Pirates’ problem may be that hitting slumps can be contagious
Don’t try to convince Josh Bell participating in the Home Run Derby has contributed to the hitting slump he carried into the Pittsburgh Pirates’ four-game series with the St. Louis Cardinals on Monday night.
He was struggling at the plate before he sold out for home runs July 8 at the Derby.
It’s something he readily admits.
“If you look at the numbers before the break,” he said, “they weren’t pretty, either.”
Bell is hitting .138 since coming off the All-Star break, with no home runs and one RBI (although he continues to lead the majors with 85 RBIs).
But he is correct about the slump starting before the break. He hasn’t homered since July 5, and he was hitless in seven of 10 games from June 28-July 7.
“Not squaring balls up as much,” said Bell, who was hitting .289 before Monday’s game after peaking at .345 on May 29. “So, I am just trying to turn things around right now and continue to work and continue to sell out to a plan.
“I still feel like I am missing it a little bit on pitches, taking balls in zones where I maybe should look for (balls to hit). Just kind of one step behind.”
Bell has been shouldering a big part of the offensive load most of the season. He has 32 more RBIs than the next player on the list (Starling Marte).
The Pirates’ lineup Monday night against the Cardinals at PNC Park included all but catcher Elias Diaz hitting at least .276. But it’s a misleading stat.
The Pirates had scored just 25 runs in nine games (2-7) after totaling 56 in the previous seven.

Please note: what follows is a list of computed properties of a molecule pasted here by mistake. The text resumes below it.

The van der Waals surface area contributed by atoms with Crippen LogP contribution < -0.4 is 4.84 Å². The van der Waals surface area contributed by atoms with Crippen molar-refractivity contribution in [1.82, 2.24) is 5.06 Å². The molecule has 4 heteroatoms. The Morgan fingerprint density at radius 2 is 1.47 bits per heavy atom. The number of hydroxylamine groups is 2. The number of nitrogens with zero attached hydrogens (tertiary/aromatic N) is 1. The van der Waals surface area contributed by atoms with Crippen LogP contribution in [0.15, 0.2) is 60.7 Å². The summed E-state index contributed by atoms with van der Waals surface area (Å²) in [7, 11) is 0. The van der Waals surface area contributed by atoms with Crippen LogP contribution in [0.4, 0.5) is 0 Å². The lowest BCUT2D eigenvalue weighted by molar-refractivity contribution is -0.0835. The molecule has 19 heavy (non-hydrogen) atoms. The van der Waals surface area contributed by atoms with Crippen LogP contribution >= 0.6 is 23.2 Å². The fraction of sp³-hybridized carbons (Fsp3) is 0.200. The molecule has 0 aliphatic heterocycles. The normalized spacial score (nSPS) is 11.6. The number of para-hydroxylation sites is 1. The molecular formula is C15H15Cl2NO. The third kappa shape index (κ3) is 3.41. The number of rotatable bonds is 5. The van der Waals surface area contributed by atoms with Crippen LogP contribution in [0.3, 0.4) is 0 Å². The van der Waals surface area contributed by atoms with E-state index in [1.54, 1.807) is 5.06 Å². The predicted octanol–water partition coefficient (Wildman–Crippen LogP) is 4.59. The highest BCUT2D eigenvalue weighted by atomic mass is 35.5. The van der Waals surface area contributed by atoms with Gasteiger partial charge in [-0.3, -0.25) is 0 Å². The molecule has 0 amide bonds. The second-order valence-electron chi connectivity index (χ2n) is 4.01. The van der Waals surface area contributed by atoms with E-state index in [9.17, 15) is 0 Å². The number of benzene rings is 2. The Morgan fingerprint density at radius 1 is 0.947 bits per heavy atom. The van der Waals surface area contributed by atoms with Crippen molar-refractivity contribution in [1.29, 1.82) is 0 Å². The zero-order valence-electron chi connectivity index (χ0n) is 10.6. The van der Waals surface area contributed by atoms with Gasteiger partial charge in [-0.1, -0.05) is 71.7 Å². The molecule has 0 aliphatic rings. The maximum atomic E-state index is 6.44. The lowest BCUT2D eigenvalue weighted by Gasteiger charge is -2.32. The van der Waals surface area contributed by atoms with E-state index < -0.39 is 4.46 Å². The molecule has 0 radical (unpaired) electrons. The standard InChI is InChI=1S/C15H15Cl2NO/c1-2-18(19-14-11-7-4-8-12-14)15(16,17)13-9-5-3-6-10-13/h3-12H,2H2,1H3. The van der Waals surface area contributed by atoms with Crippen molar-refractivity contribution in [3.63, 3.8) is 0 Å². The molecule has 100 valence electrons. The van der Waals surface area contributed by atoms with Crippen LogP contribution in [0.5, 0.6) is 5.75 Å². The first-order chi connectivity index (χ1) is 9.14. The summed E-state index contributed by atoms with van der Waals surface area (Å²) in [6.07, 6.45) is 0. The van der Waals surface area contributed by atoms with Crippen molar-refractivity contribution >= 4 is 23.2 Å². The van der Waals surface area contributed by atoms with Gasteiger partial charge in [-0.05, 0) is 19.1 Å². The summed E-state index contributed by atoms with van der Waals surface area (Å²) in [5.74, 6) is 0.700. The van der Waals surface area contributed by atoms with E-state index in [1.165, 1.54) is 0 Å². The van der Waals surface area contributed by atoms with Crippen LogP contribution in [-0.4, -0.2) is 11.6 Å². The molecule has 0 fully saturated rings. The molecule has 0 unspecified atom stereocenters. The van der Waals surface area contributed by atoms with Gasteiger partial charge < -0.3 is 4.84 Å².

“That’s not going to do you real good at this level,” manager Clint Hurdle said.
Hurdle said hitting slumps by a few players sometimes can infect others.
“We’ve had this conversation about contagions since I’ve been here. I think it’s all contagious,” he said. “Your goal is to make the guys’ (at-bats) who bat behind you easier than yours and hold onto to that and know you are enough. When either one or two or three guys fall off, you don’t try to pick up your slack, his slack and somebody else’s slack. You have to stay in your lanes.”
He also admitted that as the Pirates fall out of the National League Central and wild-card playoff races, some players might be pressing too hard.
Monday, the Pirates entered the final series of an important 26-game stretch with a 10-12 record. After advancing within 2 ½ games of first place at the break, they were 7 ½ behind the Chicago Cubs before Monday’s game.
“Part of it could be coming out (of the All-Star break), being close, and now we have a chance to move and we didn’t,” Hurdle said. “We’ve all run through times in our lives, whether it’s sports-related or something else, where we don’t get the immediate result we want that day. We try harder the next day, and the third day we try even harder than that. We could have some of that.
“Sometimes, it’s been very good pitching that we matched up against, but I still believe we got enough that when we just take care of our skills, we (are) in a better place offensively.”
Jerry DiPaola is a Tribune-Review staff writer. You can contact Jerry by email at [email protected] or via Twitter .